Now, we no longer require a written interim report. To get there, we took on a little more work ourselves at the mid-way point. We use our site visit as an interim check-in point, and we type a memo for the file. Groups that are scheduled to be renewed apply in writing, and that application asks both for a reflection on what happened and a forecast of what’s coming up.
Basically, we decided it was our job to pay attention to how groups were doing and communicating about themselves. For us, the site visits are a chance to check in with the grantee and learn more about their capacity needs. The most important thing is to find out from grantees themselves about how it’s going, what they are doing to track their progress and improve their work. Because of the relationships we build we hear so much that is important – stuff like the executive director’s plans to leave, struggles with board chair, or worries about financial stability.
At our staff retreat this year, we also acknowledged that part of monitoring the progress of our grantees happens through social media and other electronic forms of communicating. So now our communications manager helps us monitors grantees’ social media to see how our grantees are communicating about their work, their constituencies, and their progress
What kind of guidance do you give your program staff as they enter these conversations?
We have a site visit assessment tool that we use to guide our conversations. It’s not a report card or something that needs to be followed letter by letter, but it does serve as a way to anchor the conversation. We then use our notes to answer four to five questions in GIFTS [our grants management system] to document the conversations. They are pretty basic: What did you set out to accomplish and what kind of progress did you make? How did things change along the way? How have you measured your results? What types of challenges did you encounter and how can we help you with them? We summarize any follow-up that we discussed in an email to the grantee, which holds us accountable for anything we may have promised to do.
We also have a set of questions for the final report and reapplication, which basically mirror those that we ask and document in the interim report. For the purpose of continued funding, we also ask grantees to tell us how continued funding will be used.
This sounds really sensible for you and the grantee. Any downsides?
This isn’t a downside, but we think it’s important to keep in mind that reporting in writing can provide a grantee with an opportunity to reflect in a more formal way – so sitting around chatting during a site visit might not offer them the same level of deliberation that thoughtful writing can offer.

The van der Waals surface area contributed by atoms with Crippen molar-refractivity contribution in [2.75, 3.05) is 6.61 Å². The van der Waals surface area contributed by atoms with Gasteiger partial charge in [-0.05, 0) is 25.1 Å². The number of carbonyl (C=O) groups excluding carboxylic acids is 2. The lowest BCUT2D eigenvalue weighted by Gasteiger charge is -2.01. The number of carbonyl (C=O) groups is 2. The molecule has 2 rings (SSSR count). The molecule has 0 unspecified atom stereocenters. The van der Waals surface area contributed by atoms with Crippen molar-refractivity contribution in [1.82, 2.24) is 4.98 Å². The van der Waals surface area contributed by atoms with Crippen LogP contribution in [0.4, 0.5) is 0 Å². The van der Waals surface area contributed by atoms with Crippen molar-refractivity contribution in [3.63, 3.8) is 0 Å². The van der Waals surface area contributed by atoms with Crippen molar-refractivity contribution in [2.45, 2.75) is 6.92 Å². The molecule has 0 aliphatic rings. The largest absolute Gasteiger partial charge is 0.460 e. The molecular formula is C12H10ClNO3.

We also realize that site visits – even friendly ones – can be problematic in their own way. They take time and they can be stressful for organizations. We are also revisiting our desire to meet with program participants as part of the site visits. Is it fair to ask program participants to repeat their private stories and reopen painful conversations with people they do not know just to help the nonprofit get funding?
One thing we realized is that our grantees’ work is often public and visible. They invite us all the time to their events and their programs. In the past, it was difficult to attend, because we were too busy reading reports and doing paperwork. So we asked ourselves: why don’t we say yes to more of these things and stop doing so much paperwork? Now we feel that the onus is on us to attend more events they are already doing! We are trying to say yes to as many events as we can and use these authentic opportunities as our site visits. And then, as needed, we make sure to have a conversation by phone or in person annually to learn more about capacity needs.
What do you do with the information you glean from site visits and written reports?
To prepare to make a case to our trustees for continued support, we draw upon our site visit experience and notes, any communication we’ve collected from the grantee directly during the course of the year, and the grantee’s written renewal application. All of these are taken into account when we produce our write-up for the board meeting docket.
How has this worked for you? What are the benefits of your approach?
The benefits are what you’d expect – relationship building, flexibility, and right-sized reports for our relatively modest grants. We have a long-term relationship with grantees, so we want our reports to be part of an ongoing conversation that is more two-way. What we find from new grantees is that they appreciate reporting to us because part of the conversation is about how we hold ourselves accountable.
Every time we review and change our reporting process, I think that our approach gets better and better. But we also need to be careful that we’re not creating new problems by solving old problems. We don’t want to go so far into the “we’re all in this together!” feeling that we ignore actual boundaries and the power dynamic. As I mentioned earlier, we don’t want the reporting and site visits to become loose and informal to the point that the process disadvantages some groups.